These papers on spatial cognition introduced another complex, inter/multi-disciplinary field that is relevant and interesting for GIScientists, but not necessarily a sub-field of GIS or geography and requires considerable knowledge outside of the discipline. The papers point out some predictable things that humans do to better understand spatial information and our environments – like mentally shifting landmasses to align with canonical boundaries. I wonder if we (with our spatial training) are more or less likely to make these mistakes, and if we have different patterns in our spatial cognition. For example, do we “invert” Tobler’s law without realizing it (assuming that things which are similar must be closer together). I also wonder how these ideas of spatial cognition play a role in our development of spatial ontologies, such as how different cultures might have (general) differences in how they collect, store, and use spatial knowledge, or even what we consider spatial knowledge to be. And similarly, how do augmented reality and spatial cognition interplay – for example, as virtual and augmented reality become increasingly prevalent, will we increase our ability to derive spatial knowledge in these environments? Will “digital natives” have an edge for learning in these environments?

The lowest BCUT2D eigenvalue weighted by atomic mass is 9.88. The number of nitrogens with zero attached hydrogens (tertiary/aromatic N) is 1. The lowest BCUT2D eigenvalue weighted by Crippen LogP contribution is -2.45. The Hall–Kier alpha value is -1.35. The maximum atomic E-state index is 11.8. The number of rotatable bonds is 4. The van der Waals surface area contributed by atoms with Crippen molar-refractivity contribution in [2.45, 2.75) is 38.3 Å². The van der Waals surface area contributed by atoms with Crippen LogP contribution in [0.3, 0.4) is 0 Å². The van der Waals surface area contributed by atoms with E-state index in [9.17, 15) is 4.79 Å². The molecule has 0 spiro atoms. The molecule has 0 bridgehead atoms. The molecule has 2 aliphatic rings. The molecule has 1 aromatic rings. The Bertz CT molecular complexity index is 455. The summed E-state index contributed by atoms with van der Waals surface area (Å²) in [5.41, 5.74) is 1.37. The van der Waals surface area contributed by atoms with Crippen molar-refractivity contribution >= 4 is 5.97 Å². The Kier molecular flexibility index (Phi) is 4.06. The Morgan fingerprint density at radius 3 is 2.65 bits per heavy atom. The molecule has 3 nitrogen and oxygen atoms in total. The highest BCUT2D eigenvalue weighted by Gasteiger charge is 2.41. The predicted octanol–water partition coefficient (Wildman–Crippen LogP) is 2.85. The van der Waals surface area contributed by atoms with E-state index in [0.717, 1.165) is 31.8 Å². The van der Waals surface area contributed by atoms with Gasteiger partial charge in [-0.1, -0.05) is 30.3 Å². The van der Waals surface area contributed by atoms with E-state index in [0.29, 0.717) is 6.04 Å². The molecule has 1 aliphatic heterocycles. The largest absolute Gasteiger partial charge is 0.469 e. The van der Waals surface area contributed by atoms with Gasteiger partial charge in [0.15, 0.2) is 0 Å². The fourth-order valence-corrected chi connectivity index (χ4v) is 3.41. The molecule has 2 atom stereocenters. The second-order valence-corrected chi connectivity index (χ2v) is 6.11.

Looking forward to the presentation and discussion tomorrow!